1. Thank you Nina, I really appreciate your input. Yes, making fire can be dangerous but most of these little machines were designed not only to create fire but also to snuff it out! All kidding aside, a safe work environment is required and maintained here at DependableFlame.com.

  5. The content is well-written and informative, providing readers with a helpful guide on repairing vintage petrol lighters. The author’s experience in repairing hundreds of petrol lighters is evident and provides credibility to their advice.

    The article effectively breaks down the essential components required for a petrol lighter to function (spark, fuel, and oxygen) and describes how each element can be a variable that affects ignition. The author also provides additional tips on factors that can affect ignition, such as the quality of the flint and the position the lighter is held in.

    Overall, the article is well-organized and easy to follow, making it a useful resource for anyone looking to repair their vintage petrol lighter.


    1. Thank you Samantha, I appreciate you stopping by, reading the article and giving us your insight. It’s pretty basic science creating a flame(spark, fuel and oxygen) but basics are sometimes difficult to grasp. You have restated then perfectly though and I hope you will continue to frequent these discussions and give us your two cents.✌️

  6. Hi Joseph,

    This is such a great article that my brother and a few friends would love.

    I am going to share this with them and I will encourage them to leave you a comment.

    I will let you know what their thoughts are.

    Keep up the great work.

    All the best,


    1. Thanks Tom, I really appreciate that! If your brother is a fan of old petrol lighters then I’m sure he can find some intriguing content. Make sure he knows to ask all his vintage lighter repair questions here in the comments section of the website.✌️

  7. Hey there Dependable Flame, it’s great to come across your article on universal principles to help repair any vintage petrol lighter. As someone who loves collecting vintage lighters, I have often faced the challenge of repairing them. Your article was not only informative but also engaging to read.

    I found your step-by-step approach to repairing vintage lighters quite helpful. The idea of starting with simple fixes like checking the flint and spring, and moving on to more complex issues like checking the fuel chamber was quite insightful. Your explanation of each step was clear and easy to follow, making it a lot easier for someone like me to repair a vintage lighter on their own.

    Moreover, I appreciated your advice on taking caution while repairing a vintage lighter. As you pointed out, vintage lighters are often fragile and need to be handled with care. Your article gave me a sense of confidence that I could repair my vintage lighters while avoiding any further damage. Overall, I would say that your article was a great read for anyone looking to repair a vintage petrol lighter. Keep up the good work!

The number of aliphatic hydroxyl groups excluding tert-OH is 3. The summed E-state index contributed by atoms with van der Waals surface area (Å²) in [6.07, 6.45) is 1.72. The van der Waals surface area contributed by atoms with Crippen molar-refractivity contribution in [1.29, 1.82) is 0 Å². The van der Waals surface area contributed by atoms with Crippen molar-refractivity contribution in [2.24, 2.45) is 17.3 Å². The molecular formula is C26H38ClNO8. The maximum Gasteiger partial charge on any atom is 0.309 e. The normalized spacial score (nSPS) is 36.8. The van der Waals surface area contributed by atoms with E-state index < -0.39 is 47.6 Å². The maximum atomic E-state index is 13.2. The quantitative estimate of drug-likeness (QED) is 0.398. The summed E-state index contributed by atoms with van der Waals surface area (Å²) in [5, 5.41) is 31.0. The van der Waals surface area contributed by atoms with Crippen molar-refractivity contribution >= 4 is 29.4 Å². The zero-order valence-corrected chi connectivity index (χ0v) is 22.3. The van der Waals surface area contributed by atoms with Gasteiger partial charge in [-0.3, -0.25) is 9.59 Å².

1. Thank you for another insightful comment Jennyse, I am glad that you enjoyed the article and we’re able to follow along with the steps taken to repair your own petrol lighter. Caution should certainly be taken as parts are often take or brittle and got done want to damage anything unnecessarily. I have written another article a while back that may be beneficial for you to check out. It focuses on the basic elements and terminology present in all petrol lighters!✌️

  8. Hi Joseph,
    This step-by-step guide to assist with the repair of any vintage petrol lighter is quite helpful. We have a few of these vintage petrol lighters around in our home because my husband was a collector. Once they gave up the ghost, he would move on to the next one!

    Your details and videos are especially helpful. I learned about vapor lock and blooming out the top of the wick….among other things. Of course, I’ve dragged my husband over to read this article!

    Thank you so much!

    1. Thank you Ceci, I appreciate you reading and of course for showing it to your husband as well. Vapor lock is a serious problem but there are some tricks to help avoid it.
      Blooming the wick out is another trick that can come in very handy to help the ignition of any petrol lighter.
      I hope you will continue to read as I will continue to write these kind of instructional repair articles.

  9. Hey thanks for this information and post!

    My uncle used to have a petrol lighter a few years ago however since it was a little dodgy back then I am suspecting he must have thrown it out. I am going to ask though hopefully he has still got it somewhere safe.

    I think saving this post would definitely prove useful should a similar circumstance arise though petrol lighters do seem to disappear around here!

    Have a great day!

    1. Thank you Sariyah, I appreciate you reading the article and spreading the word to your petrol lighter using family! Lighters do have a tendency to disappear but my experience says reusable, refillable lighters done seem to walk away as often as the disposable variety. Another reason refillable is better than disposable.✌️